Morgan Walker, class of 2019, works with Jason Blackburn as a Master’s research assistant.

Conserving Imperiled Mammal Species in Florida Across a Changing Landscape

Speaker: Terry J. Doonan

Florida Fish and Wildlife Conservation Commission

Thursday, December 5, 2019

2:50-3:50 PM (Period 8)

Turlington Hall Room 3018

University of Florida

All are welcome to attend.

Although many people know about the large, charismatic, endangered mammal species in Florida, few people are familiar with other listed mammals here. To conserve these species, we are developing solutions to address the challenges they face as conditions change across Florida’s landscape.

Avoiding Amazonian Catastrophes – Prospects for Conservation in the 21st Century

Speaker: Dr. Robert Walker

Professor, Department of Geography, University of Florida

Thursday, March 14, 2019

2:50-3:50 PM (Period 8)

Turlington Hall Room 3018

University of Florida

All are welcome to attend.

New infrastructure threats confront the Amazon. Resulting development could push its forest past a “tipping point,” replacing it with tropical savanna. This would degrade biodiversity, reduce carbon storage, and harm continental agriculture. Environmental policy in Brazil has weakened over time. Luckily, indigenous peoples are capable of resisting development forces.

We will be hosting our Third Annual Evening of Excellence in Geography, on Tuesday November 19th from 5:30 pm to 8:30 pm at the Keene Faculty Center. As usual we will have finger foods and desserts available, along with soft drinks and a cash bar for beer and wine.

This is a fun night of celebration of the accomplishments of our students and is open to all faculty, students, staff, as well as family and friends. We hope you plan to join us and share in the announcement of the winners of this year’s Geography Awards.

In order to have an idea of numbers please send a quick email to Crystal (cwilmoth@ufl.edu) or drop by and sign up on the sign-up sheet in her office, with your name, and number attending.

Image courtesy Ms. Roberta Mendonça De Carvalho

Amazons Within The Amazon – A Multiscale Assessment of Urbanization

Speaker: Dr. Roberta Mendonça De Carvalho

PhD Alumna, Department of Geography, University of Florida

Thursday, November 14, 2019

2:50-3:50 PM (Period 8)

Turlington Hall Room 3018

University of Florida

All are welcome to attend.

Urbanization in the Brazilian Amazon has reached 80%. This is a recent and rather intensive process. At the same we see population increase, we see the fortification of the hydropower system. But how and where this urbanization is reshaping the profile of the rainforest? And what is the role of hydropower in stimulating urbanization?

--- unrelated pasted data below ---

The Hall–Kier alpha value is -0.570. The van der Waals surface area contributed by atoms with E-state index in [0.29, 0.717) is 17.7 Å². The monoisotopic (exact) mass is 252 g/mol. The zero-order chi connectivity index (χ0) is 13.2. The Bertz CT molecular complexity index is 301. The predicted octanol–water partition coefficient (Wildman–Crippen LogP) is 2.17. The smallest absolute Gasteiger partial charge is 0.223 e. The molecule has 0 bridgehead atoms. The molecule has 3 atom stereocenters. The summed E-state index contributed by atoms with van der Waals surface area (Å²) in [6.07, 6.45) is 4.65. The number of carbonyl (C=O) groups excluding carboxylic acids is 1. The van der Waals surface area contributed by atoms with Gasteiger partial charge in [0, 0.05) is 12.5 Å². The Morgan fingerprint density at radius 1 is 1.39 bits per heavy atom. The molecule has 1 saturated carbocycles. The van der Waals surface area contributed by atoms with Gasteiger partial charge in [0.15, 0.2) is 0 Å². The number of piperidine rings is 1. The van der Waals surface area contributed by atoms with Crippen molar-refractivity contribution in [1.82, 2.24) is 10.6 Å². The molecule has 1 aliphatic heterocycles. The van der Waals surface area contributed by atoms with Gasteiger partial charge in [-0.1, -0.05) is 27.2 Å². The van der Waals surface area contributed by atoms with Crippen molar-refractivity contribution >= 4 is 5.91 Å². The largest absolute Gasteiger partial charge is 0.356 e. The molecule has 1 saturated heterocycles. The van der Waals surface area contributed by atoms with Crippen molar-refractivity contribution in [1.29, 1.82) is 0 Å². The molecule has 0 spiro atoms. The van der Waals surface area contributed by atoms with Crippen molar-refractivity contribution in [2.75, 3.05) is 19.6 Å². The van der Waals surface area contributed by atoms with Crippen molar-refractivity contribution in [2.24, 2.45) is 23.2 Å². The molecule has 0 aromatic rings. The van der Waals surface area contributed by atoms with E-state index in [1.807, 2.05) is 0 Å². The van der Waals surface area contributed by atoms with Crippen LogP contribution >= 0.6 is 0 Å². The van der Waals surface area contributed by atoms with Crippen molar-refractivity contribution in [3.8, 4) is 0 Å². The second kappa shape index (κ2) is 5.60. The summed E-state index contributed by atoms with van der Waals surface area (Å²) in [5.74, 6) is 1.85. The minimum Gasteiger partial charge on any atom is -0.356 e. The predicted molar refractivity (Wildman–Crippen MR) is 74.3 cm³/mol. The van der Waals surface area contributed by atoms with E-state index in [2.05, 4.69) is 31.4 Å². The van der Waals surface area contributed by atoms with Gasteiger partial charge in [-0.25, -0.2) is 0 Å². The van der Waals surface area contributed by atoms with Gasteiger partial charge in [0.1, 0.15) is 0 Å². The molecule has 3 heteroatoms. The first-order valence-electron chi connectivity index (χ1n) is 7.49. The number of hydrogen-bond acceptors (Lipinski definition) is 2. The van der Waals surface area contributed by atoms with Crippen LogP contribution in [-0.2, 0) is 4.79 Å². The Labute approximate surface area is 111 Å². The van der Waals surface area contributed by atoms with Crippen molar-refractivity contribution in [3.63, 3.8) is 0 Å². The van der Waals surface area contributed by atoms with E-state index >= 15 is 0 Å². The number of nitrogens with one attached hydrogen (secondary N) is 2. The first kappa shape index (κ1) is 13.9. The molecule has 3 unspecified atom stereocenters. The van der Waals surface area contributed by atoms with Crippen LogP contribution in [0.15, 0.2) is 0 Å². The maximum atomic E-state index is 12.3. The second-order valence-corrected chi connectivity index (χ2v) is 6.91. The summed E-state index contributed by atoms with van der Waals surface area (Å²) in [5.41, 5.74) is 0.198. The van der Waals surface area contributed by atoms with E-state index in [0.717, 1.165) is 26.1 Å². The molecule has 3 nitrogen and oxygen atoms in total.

University of Florida Department of Geography
The Navi-Gator
OCTOBER 2019, ISSUE 2

So many new and exciting things have happened…
Check out our amazing new grad lab in 1215!
Come visit us in the geography office– lounge around in reclining chairs and grab some new GeoGator merch. We have T-shirts and sweatshirts for sale, along with other complementary goodies.

Now Accepting Applications for 2019 Graduate Student Awards!
* Top Published Student Research Article
* Little Family Student Fellowship Award
* John & Fawn Dunkle Award for Graduate Student Travel
* Evan Coe Award in Medical Geography
* David L. Niddrie Excellence Fund
* Anderson Award for International Travel
Submissions are due by 5 pm on November 15th via email to Crystal: cwilmoth@ufl.edu with award name in the subject header [required

UF Researchers Lead future GIS Project in Ghana on Deforestation and City Growth
Funded by SERVIR!
A team from the University of Florida – including Geography’s Dr. Olivier Walther – has received funding from SERVIR, a joint venture between NASA and the U.S. Agency for International Development for their Linking Deforestation, Urbanization, and Agricultural Expansion for Land-Use Decisions in Ghana project. The team will use Geospatial Information System (GIS) tools to assess deforestation, urbanization, and agricultural expansion to improve land use planning in Ghana.

Colloquium
Upcoming: (Dates TBA)
Dr. Robert McCleery
Dr. Roberta Mendonça De Carvalho
Dr. Robert Walker
Ryan Good
Past:
Dr. Kim Valenta (October 3rd): The Mad Dog Initiative – Identifying and Mitigating Invasive Species Threats in Madagascar
Dr. Bo Yang (October 10th): Drone Mapping for Coastal Seagrass Monitoring and Citizen Science
Dr. Danielle Jake-Schoffman (October 16th): Technology-Based Interventions to Promote Physical Activity and Healthy Eating
Dr. Michael Gavin (October 24th): The Geography and Conservation of Biocultural Diversity
Dr. Seth Cavello (October 31st): Rust Belt Renaissance? The Experience of Refugees from Burma in Buffalo, NY

Kim Valenta (October 3rd): The Mad Dog Initiative – Identifying and Mitigating Invasive Species Threats in Madagascar
Dr. Bo Yang (October 10th): Drone Mapping for Coastal Seagrass Monitoring and Citizen Science
Dr. Danielle Jake-Schoffman (October 16th): Technology-Based Interventions to Promote Physical Activity and Healthy Eating
Dr. Michael Gavin (October 24th): The Geography and Conservation of Biocultural Diversity
Dr. Seth Cavello (October 31st): Rust Belt Renaissance? The Experience of Refugees from Burma in Buffalo, NY

Where Are they now?
Our recent grads have found themselves in some interesting places!
Chia Yu (Charles) Wu, class of 2019, graduated with his Doctorate in Geography. He is currently researching River-Coastal Science and Engineering as a postdoctoral fellow at Tulane University.

Image courtesy Dr. Robert McCleery

Maintaining Diverse Wildlife in Africa’s Rapidly Changing Savannas

Speaker: Dr. Robert McCleery 

Associate Professor, Department of Wildlife Ecology and Conservation , University of Florida

Thursday, November 7, 2019

2:50-3:50 PM (Period 8)

Turlington Hall Room 3018

University of Florida

All are welcome to attend.

With a full complement of large herbivores and predators the wildlife of Africa savannas are unique but face an increasingly trouble suite of challenges. In this talk, we will explore some of the challenges and opportunity to maintaining wildlife on the rapidly developing continent.